Freedom comes with a price!

In the 1950s and 1960s, Wakkanai, Japan was considered one of the most isolated duty stations for cryptologists of the U.S. Air Force Security Service and the U.S. Naval Security Group.

The following is a poem written by an U.S. Air Force cryptologist stationed at Wakkanai, Japan in the 1950s, titled ‘A Hitch in Hell,’ reflects not only the terrible living and working conditions, but also the feelings of loneliness and perhaps even despair which afflicted the airmen. Six of its stanzas are as follows:

It was just across the ocean,
Wakkanai was the spot.
We were doomed to spend our time,
In a land which God forgot.

In the land of snow and mud,
Down where man gets blue,
Right in the middle of nowhere,
Ten thousand miles from you.

We’re soldiers of Security,
Earning our measly pay,
Guarding millions of people,
For a few damn bucks a day.

We swear, sweat, slave and freeze.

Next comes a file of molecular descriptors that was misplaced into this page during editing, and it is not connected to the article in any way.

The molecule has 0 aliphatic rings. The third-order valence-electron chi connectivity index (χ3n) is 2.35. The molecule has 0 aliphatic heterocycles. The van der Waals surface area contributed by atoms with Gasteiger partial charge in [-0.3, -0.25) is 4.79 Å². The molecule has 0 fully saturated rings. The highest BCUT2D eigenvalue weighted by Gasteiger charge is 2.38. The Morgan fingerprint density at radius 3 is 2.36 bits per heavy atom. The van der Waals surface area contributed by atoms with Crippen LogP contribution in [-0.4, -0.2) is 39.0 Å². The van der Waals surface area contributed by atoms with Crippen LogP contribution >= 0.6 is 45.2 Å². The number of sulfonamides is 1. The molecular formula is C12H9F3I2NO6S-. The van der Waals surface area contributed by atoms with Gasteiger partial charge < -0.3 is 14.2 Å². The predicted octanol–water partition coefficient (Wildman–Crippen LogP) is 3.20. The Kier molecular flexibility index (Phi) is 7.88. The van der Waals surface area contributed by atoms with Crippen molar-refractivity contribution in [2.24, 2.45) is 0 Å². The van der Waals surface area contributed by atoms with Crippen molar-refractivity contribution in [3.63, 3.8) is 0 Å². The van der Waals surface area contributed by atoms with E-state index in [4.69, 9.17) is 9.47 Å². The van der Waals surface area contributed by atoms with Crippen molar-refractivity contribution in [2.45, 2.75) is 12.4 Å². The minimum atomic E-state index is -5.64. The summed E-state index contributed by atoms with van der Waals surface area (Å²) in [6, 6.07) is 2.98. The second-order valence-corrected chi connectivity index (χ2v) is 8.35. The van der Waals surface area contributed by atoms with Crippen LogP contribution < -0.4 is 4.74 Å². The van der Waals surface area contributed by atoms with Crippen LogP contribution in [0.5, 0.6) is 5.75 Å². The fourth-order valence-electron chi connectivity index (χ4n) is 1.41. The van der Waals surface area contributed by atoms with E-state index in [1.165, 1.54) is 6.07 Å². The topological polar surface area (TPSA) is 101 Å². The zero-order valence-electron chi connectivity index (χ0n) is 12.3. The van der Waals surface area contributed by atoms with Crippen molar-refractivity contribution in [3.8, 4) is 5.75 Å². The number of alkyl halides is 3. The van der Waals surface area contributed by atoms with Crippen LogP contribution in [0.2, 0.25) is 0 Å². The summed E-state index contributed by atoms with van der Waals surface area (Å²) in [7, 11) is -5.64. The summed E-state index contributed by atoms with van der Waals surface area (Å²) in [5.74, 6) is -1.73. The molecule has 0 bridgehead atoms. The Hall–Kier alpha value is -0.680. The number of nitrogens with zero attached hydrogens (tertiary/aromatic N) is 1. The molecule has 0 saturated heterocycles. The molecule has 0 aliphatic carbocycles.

It’s more than man can stand.
Supposedly we are not convicts,
Just defenders of our fair land.

Nobody knows we are living,
Nobody gives a damn,
I guess we are all forgotten,
For we belong to Uncle Sam.

But when we pass through those pearly gates,
You will hear St. Peter yell,
“Fall out men of Security,
You’ve spent your time in hell.”

Nevertheless, personnel retention rates at Wakkanai were remarkably high. In 1958, the 6920th Security Wing at Shiroi conducted a ‘morale survey’ to determine ‘why, since Wakkanai was a “remote tour”, no-one wanted to leave there’ For many young men, it was an exciting and exotic experience, with high group camaraderie.

Wakkanai, Hill 1, circa 1961


Wakkanai Air Station, 1960